Owner Jordan Schlanger and co-worker Caitlyn Schomaker on Jesse Reimer’s “Mother-Daughter” bench
Housatonic is a study in contrasts. In this Berkshire town, brick mill houses and graffitied trains long out of service nestle alongside a gushing river and hills flocked with trees. “It’s real country out here,” says Jordan Schlanger, a sculptor and jewelry designer who opened the home design gallery Art et Industrie on the second floor of a former textile mill this July. “But in this little valley, it’s this industrial, post-apocalyptic, crumbling Soho mill scene.”
That’s perfect for Art et Industrie, which showcases home décor at the crossroads of nature and manufacturing. Its inaugural show, with more than 200 designs by 20 regional artisans, features works exclusively made from reclaimed and salvaged materials — from antique shovels and wind-fallen maples to wood ripped from Coney Island’s boardwalks.
The results are a testament to eco-friendly ingenuity. Warren Barber, a Becket craftsman, scored the cedar fencepost that he shaped into a lamp ($2100) from Sheffield’s farmlands. Woodstock’s Jesse Reimer often goes dumpster-diving to create works like “Grandpa’s Secret,” a chair fashioned from an iron tractor seat and a bowler figurine from a Coney Island arcade ($1500). Pull a lever at the chair’s bluestone base, and the bowler juts forward, aiming for a strike.
For Schlanger, blending organic forms with man-made materials scores an aesthetic perfect 10. He first became interested in the 19th-century period when agrarianism met industrialization while restoring Dutch barns in Saugerties. With Art et Industrie, he wants to make that moment new. “The period this mill represents is when people were still working farms,” he says. “Forging and tools were all being used, but they had the sweat and thumbprint of the maker on them.”
Modern-day artisans have certainly left their imprint on the furniture at Art et Industrie, which begs to be touched. These days Schlanger can’t keep his hands off the smooth black walnut table ($10,700) by Jessica Wickham, a Beacon woodworker. Her five years’ training in Japan shines through in the table’s asymmetric lines and rough edges, which are hallmarks of wabi-sabi—a principle that embraces the beauty of imperfection. “She has very quiet details; no ego,” Schlanger says, pointing out the sliding dovetail joinery on Wickham’s nesting stools ($1625).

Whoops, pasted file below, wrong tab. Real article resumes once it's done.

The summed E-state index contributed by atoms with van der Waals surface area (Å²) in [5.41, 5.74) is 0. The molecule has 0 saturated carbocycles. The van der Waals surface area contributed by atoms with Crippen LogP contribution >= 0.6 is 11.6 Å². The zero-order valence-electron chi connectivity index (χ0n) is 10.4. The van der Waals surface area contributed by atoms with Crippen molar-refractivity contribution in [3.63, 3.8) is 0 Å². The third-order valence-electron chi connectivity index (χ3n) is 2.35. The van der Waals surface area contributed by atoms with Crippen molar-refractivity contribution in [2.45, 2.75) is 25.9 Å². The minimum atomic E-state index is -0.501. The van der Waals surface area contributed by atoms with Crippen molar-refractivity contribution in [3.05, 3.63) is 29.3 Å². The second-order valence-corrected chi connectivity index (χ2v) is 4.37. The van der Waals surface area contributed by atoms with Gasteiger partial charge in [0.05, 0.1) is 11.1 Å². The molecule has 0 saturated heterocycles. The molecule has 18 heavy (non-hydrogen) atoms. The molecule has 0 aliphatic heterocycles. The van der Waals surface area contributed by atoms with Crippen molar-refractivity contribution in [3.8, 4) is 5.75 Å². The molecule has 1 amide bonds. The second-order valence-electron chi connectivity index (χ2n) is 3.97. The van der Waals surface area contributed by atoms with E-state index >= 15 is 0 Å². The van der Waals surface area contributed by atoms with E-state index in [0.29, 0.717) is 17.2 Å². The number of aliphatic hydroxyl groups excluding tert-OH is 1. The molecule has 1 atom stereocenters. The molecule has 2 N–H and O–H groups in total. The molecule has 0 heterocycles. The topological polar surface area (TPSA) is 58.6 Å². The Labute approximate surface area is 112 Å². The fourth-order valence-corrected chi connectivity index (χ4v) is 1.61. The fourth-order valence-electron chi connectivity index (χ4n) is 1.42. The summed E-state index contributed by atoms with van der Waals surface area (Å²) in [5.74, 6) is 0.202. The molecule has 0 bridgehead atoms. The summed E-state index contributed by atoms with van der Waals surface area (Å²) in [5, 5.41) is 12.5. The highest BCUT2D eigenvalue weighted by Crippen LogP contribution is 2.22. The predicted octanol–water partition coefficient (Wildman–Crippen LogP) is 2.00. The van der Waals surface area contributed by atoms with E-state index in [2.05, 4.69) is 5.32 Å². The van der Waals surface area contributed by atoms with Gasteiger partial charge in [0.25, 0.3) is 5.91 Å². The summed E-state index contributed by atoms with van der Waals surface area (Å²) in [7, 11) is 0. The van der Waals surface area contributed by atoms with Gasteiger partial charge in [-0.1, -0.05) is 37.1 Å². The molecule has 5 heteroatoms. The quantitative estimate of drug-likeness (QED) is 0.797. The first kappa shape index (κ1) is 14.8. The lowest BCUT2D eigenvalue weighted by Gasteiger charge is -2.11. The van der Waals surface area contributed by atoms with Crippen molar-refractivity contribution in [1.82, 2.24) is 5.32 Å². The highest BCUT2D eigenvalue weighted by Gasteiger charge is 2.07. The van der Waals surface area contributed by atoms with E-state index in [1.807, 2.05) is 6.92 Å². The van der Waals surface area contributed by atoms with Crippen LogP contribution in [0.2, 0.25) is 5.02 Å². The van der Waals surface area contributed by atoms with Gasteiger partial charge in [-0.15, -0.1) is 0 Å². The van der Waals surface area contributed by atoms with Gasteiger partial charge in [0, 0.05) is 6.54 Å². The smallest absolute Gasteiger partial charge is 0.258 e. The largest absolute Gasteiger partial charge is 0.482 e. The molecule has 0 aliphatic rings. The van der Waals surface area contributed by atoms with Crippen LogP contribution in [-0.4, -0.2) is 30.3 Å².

The mushroom brooches, earrings, and fascinators ($75-$200) that Livingston’s Carole Clark creates from foraged fungi have more razzle-dazzle. With delicately scalloped edges and blooms, her jewelry is both rugged and feminine—and a far cry from the high-end materials Schlanger typically sees in the jewelry business he’s run for more than 20 years. “I was used to pavé diamonds and gold and silver,” Schlanger says. “Carole came to me with fungus earrings, and I was like, ‘Yeah! Absolutely.’”
Some pieces seem transported straight from the pages of a fairy tale. Peter Dellert’s ambrosia maple armoire ($4900), made from salvaged firewood, features details such as twig handles, turquoise siding, curlicues, and a softly glowing light. It looks ready to burst open its doors and start singing “Be Our Guest.” Michael King’s pine table ($4000), pierced through with a three-pronged branch, draws inspiration from the enchanted broom of The Sorcerer’s Apprentice.
Over in what Schlanger calls “the hobbit corner” are friendly, hefty benches that Jesse Reimer shapes from single logs and stones drawn from Hudson Valley creeks. “Mother-Daughter,” a maple base bench with a walnut back ($2000), lets sitters face in opposing directions: ideal for those on the lookout for approaching orcs.
More machine-minded are the manhole cover coffee table ($2185) by Fingerlakes designers Miles and May (“It’s legally acquired,” Schlanger promises) and the abstract paintings ($1600-2800) that Paul Neuman composes from textile mill cards. A slat chaise by John Corcoran ($3170) offers a modern take on beach chairs with maple reclaimed from shipping pallets.
Wondering how to come up with such creative ideas? Try sitting at a creative desk. It would be almost impossible to color inside the lines at Richard Johnson’s wavering “Dear Diary” desk ($5800). Jason Rosky’s claro walnut console table ($5800) has a live edge that could double as a worry groove for workers brainstorming their next big ideas.
As for big ideas, Schlanger’s got plenty. A New Rochelle native who moved to Housatonic a year ago after long-term stints in New York City and Saugerties, he’s pumped to be a part of his new town’s thriving arts scene. He’ll be expanding on his love for all things reclaimed with the upcoming winter show Art and Artifact, which will feature scavenged iron and steel factory parts. “They’re just as valid as any sculpture,” Schlanger says, “things people can put in their homes and which will enrich them by their history and craft.”
Potential buyers and admirers can scout out the current show through November. Schlanger threatens that some of the grander pieces, like Richard Johnson’s 12-foot-long , rough-hewn “King’s Table,” may be around even longer. “It belongs in a castle,” he says of the table. But in order to reach Camelot, someone would have to figure out how to move it. “We had to bring it up and around through a neighboring mill, through the window, and around the back,” Schlanger says. “It’s never leaving.” —Sarah Todd